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Kingdom lifted by Kieran Donaghy's new lease of life

By Declan Bogue

Up until the All-Ireland semi-finals, the occasional glimpse of Kieran Donaghy on the bench was like a reminder of old times.

Still with the shaven head, the hands like shovels and that grin, but robbed of his relevance, we recalled how on a sunny day in Longford, Jack O'Connor placed him on the edge of the square for Kerry while they bobbled through a series of backdoor games.

They needed something different and he provided that.

O'Connor recalls not being able to get through to him, until he moved him to full-forward, when he ignited.

"The records show 0-1 beside his name for an afternoon's work," recounted Darragh ÓSé in his autobiography. "He created three first-half goals and helped to get us moving."

One page later, ÓSé continued: "As for Donaghy, he wouldn't have played much underage. He was fortunate to make it to under-21 and it was only when he went to full-forward that he blossomed and caught everyone's attention."

He hit 1-2 in that year's All-Ireland final as they buried Mayo without fuss or fanfare and won Player of the Year.

A year later he was the main attraction again in the final, scoring twice against Cork, but inconsistency has never been far away.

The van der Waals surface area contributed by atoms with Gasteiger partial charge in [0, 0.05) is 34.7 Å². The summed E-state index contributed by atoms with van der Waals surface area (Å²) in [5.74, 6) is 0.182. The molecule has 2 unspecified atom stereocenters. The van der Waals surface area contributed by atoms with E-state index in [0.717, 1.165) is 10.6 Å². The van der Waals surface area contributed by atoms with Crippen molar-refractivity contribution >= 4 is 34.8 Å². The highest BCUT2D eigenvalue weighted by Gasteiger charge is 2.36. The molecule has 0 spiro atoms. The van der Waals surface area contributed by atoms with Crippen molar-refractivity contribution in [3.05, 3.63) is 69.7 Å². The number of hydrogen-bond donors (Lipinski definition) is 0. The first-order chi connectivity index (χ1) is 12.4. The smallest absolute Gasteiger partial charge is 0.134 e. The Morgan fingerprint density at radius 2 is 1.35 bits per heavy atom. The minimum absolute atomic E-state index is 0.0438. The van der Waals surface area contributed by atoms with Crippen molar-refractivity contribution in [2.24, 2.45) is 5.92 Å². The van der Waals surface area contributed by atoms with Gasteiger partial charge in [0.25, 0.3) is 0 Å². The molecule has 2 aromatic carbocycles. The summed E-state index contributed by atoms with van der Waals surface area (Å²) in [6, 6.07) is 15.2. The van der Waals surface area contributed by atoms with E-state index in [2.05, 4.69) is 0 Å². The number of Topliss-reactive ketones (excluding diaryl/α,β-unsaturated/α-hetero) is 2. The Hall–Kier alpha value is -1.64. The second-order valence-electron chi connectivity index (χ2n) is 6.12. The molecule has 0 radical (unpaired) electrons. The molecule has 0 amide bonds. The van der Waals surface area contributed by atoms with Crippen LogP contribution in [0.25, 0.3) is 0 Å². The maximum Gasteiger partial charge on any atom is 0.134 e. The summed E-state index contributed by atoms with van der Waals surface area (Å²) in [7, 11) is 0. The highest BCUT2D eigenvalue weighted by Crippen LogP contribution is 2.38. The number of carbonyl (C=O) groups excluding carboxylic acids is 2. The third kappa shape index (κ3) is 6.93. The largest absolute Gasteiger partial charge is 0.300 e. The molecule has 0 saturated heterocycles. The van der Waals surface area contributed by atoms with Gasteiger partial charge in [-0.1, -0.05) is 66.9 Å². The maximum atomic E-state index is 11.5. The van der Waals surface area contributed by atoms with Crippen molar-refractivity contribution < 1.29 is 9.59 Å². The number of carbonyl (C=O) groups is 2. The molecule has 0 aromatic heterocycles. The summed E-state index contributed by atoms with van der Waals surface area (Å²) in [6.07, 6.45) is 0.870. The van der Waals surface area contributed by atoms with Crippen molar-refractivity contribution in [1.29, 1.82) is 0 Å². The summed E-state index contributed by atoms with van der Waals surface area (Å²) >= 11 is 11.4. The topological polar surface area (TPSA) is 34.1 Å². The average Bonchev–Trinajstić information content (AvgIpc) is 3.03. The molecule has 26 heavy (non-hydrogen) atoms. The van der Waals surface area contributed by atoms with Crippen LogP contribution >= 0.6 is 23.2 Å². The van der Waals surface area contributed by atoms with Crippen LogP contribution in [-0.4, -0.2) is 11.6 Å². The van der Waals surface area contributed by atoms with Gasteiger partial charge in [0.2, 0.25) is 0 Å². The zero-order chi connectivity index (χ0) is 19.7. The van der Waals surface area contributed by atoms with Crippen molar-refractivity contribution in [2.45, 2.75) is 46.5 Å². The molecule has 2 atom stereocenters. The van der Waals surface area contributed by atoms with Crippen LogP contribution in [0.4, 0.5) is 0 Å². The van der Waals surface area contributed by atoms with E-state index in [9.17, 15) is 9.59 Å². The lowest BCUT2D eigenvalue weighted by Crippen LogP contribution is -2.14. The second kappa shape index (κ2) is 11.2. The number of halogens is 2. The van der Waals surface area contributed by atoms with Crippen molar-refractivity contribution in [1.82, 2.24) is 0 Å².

Donaghy was shut out in the 2008 final along with Tommy Walsh, as part of the 'Twin Towers' attack, by Justin and Joe McMahon and when Kerry won back their crown in 2009, he was merely a second-half replacement for Darran O'Sullivan on 56 minutes.

He went away and got married, was picked out at in the crowd at the Superbowl and it seemed the larger than life character had outgrown the narrow focus required to be a Kerry footballer. Until Eamonn Fitzmaurice came along.

Suddenly, with a drive of a pass from David Moran he rolled back the years, fetching and dishing off for James O'Donoghue to stitch the ball in the net.

He scored in the replay and he goes into this final as the man Donegal will focus on most.

And it's all been down to hard work. No wonder that the former Irish Basketball Player of the Year – who played for Tralee Tigers and the international side – said of this year's NBA champions, the San Antonio Spurs: "I took a fancy to the Spurs this year because they played like I'd like basketball to be played all the time. A load of unselfish players not caring who gets the credit."

Yes indeed, the awkward kid has come full circle.

Belfast Telegraph


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